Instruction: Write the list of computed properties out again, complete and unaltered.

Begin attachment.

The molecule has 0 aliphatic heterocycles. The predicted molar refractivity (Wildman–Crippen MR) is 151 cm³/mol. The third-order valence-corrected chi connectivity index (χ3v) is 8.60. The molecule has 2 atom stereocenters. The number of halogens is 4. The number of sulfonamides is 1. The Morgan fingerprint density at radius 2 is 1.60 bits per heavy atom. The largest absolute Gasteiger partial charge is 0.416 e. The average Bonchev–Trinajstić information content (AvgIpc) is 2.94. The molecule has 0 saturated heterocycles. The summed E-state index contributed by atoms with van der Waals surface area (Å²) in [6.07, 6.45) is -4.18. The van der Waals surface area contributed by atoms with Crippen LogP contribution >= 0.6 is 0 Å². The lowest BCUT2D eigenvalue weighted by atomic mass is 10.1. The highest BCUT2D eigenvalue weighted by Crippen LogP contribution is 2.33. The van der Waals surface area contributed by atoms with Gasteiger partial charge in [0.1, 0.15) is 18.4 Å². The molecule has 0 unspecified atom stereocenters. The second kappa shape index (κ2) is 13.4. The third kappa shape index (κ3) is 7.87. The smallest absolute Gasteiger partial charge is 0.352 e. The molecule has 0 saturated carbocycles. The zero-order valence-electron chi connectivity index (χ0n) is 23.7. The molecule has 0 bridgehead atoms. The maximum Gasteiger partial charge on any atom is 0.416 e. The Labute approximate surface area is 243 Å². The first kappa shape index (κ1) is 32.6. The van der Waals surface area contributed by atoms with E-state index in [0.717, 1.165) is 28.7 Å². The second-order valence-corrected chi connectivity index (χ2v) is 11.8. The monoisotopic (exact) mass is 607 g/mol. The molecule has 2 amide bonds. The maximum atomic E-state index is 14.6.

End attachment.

The molecule has 0 aliphatic heterocycles. The predicted molar refractivity (Wildman–Crippen MR) is 151 cm³/mol. The third-order valence-corrected chi connectivity index (χ3v) is 8.60. The molecule has 2 atom stereocenters. The number of halogens is 4. The number of sulfonamides is 1. The Morgan fingerprint density at radius 2 is 1.60 bits per heavy atom. The largest absolute Gasteiger partial charge is 0.416 e. The average Bonchev–Trinajstić information content (AvgIpc) is 2.94. The molecule has 0 saturated heterocycles. The summed E-state index contributed by atoms with van der Waals surface area (Å²) in [6.07, 6.45) is -4.18. The van der Waals surface area contributed by atoms with Crippen LogP contribution >= 0.6 is 0 Å². The lowest BCUT2D eigenvalue weighted by atomic mass is 10.1. The highest BCUT2D eigenvalue weighted by Crippen LogP contribution is 2.33. The van der Waals surface area contributed by atoms with Gasteiger partial charge in [0.1, 0.15) is 18.4 Å². The molecule has 0 unspecified atom stereocenters. The second kappa shape index (κ2) is 13.4. The third kappa shape index (κ3) is 7.87. The smallest absolute Gasteiger partial charge is 0.352 e. The molecule has 0 saturated carbocycles. The zero-order valence-electron chi connectivity index (χ0n) is 23.7. The molecule has 0 bridgehead atoms. The maximum Gasteiger partial charge on any atom is 0.416 e. The Labute approximate surface area is 243 Å². The first kappa shape index (κ1) is 32.6. The van der Waals surface area contributed by atoms with E-state index in [0.717, 1.165) is 28.7 Å². The second-order valence-corrected chi connectivity index (χ2v) is 11.8. The monoisotopic (exact) mass is 607 g/mol. The molecule has 2 amide bonds. The maximum atomic E-state index is 14.6.